Marc McDermott
First Published: | Updated: April 2, 2024

Newspapers are an incredible resource for genealogical and family history research and are too often overlooked.

The first newspaper was printed more than 400 years ago. And for more than 400 years, newspapers have been jam-packed with genealogical information. While many have been lost over time, there’s still plenty to find. has collected and digitized thousands of newspapers and put them all at your fingertips. Try a quick search here.

At a Glance is the single largest online collection of historical newspapers in the world. In their collection you will find:

  • More than 8,700 individual titles
  • More than 400 million pages of newsprint
  • Millions of new pages added every month
  • Newspapers from everywhere in the United States (including Guam and Puerto Rico), Canada, England, Ireland, Northern Ireland, Scotland, Wales, and Panama
  • Some editions going back to the early 1700s
  • Extensive collections from the 1800s, 1900s, and 2000s

Why Newspapers?

With all of the other sources of family history information out there, why newspapers?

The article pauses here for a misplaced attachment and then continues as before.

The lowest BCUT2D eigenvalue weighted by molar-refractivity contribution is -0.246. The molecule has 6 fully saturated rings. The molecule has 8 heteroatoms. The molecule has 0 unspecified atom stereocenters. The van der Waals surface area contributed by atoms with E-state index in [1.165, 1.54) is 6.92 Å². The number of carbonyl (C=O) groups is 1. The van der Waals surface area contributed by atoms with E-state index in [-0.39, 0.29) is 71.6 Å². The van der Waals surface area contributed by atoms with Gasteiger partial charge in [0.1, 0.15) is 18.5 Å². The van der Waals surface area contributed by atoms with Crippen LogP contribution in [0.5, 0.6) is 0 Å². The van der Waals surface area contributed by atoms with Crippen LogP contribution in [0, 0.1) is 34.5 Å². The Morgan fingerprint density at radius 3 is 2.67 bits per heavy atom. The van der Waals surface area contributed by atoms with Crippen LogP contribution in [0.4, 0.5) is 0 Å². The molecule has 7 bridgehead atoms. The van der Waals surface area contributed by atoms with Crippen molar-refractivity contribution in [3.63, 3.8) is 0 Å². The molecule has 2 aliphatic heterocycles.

Newspapers are an incredible source when it comes to genealogy. They contain references and resources that are not captured in documents like birth certificates or census records.

For example, just in obituaries alone, you can discover:

  • Names of parents, spouses, siblings, children, grandchildren, nieces and nephews, and more
  • Places of birth, death, and sometimes marriage
  • Funeral arrangements, including where your ancestors are buried
  • Social clubs, activities, schools attended, and church membership

With a little bit of luck, you can find a wide range of other articles as well, such as:

  • Engagement and wedding announcements
  • Birth announcements
  • Attendance at social functions
  • Places your ancestors are about to visit, or from which they have just returned
  • School enrollment and graduation lists
  • Court appearances